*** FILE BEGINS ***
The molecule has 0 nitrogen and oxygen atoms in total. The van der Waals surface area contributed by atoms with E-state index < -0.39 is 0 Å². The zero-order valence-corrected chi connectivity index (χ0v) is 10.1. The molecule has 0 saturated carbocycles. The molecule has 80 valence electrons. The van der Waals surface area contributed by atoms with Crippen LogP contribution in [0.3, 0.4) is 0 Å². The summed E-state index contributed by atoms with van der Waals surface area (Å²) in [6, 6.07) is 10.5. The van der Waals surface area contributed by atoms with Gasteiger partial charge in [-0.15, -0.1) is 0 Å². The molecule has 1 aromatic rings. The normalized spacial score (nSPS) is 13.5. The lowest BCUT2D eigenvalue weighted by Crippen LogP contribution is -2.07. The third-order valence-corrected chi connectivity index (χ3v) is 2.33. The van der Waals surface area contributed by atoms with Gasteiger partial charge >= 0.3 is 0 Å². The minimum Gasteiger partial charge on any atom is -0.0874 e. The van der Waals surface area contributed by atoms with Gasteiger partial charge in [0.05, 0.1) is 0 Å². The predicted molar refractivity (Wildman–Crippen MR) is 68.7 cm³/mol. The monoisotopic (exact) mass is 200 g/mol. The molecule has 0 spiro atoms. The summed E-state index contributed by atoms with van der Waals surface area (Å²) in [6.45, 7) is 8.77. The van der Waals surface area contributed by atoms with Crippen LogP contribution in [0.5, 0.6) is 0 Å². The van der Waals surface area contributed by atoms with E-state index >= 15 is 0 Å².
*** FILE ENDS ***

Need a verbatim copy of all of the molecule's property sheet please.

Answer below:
The molecule has 0 nitrogen and oxygen atoms in total. The van der Waals surface area contributed by atoms with E-state index < -0.39 is 0 Å². The zero-order valence-corrected chi connectivity index (χ0v) is 10.1. The molecule has 0 saturated carbocycles. The molecule has 80 valence electrons. The van der Waals surface area contributed by atoms with Crippen LogP contribution in [0.3, 0.4) is 0 Å². The summed E-state index contributed by atoms with van der Waals surface area (Å²) in [6, 6.07) is 10.5. The van der Waals surface area contributed by atoms with Gasteiger partial charge in [-0.15, -0.1) is 0 Å². The molecule has 1 aromatic rings. The normalized spacial score (nSPS) is 13.5. The lowest BCUT2D eigenvalue weighted by Crippen LogP contribution is -2.07. The third-order valence-corrected chi connectivity index (χ3v) is 2.33. The van der Waals surface area contributed by atoms with Gasteiger partial charge >= 0.3 is 0 Å². The minimum Gasteiger partial charge on any atom is -0.0874 e. The van der Waals surface area contributed by atoms with Gasteiger partial charge in [0.05, 0.1) is 0 Å². The predicted molar refractivity (Wildman–Crippen MR) is 68.7 cm³/mol. The monoisotopic (exact) mass is 200 g/mol. The molecule has 0 spiro atoms. The summed E-state index contributed by atoms with van der Waals surface area (Å²) in [6.45, 7) is 8.77. The van der Waals surface area contributed by atoms with Crippen LogP contribution in [0.5, 0.6) is 0 Å². The van der Waals surface area contributed by atoms with E-state index >= 15 is 0 Å².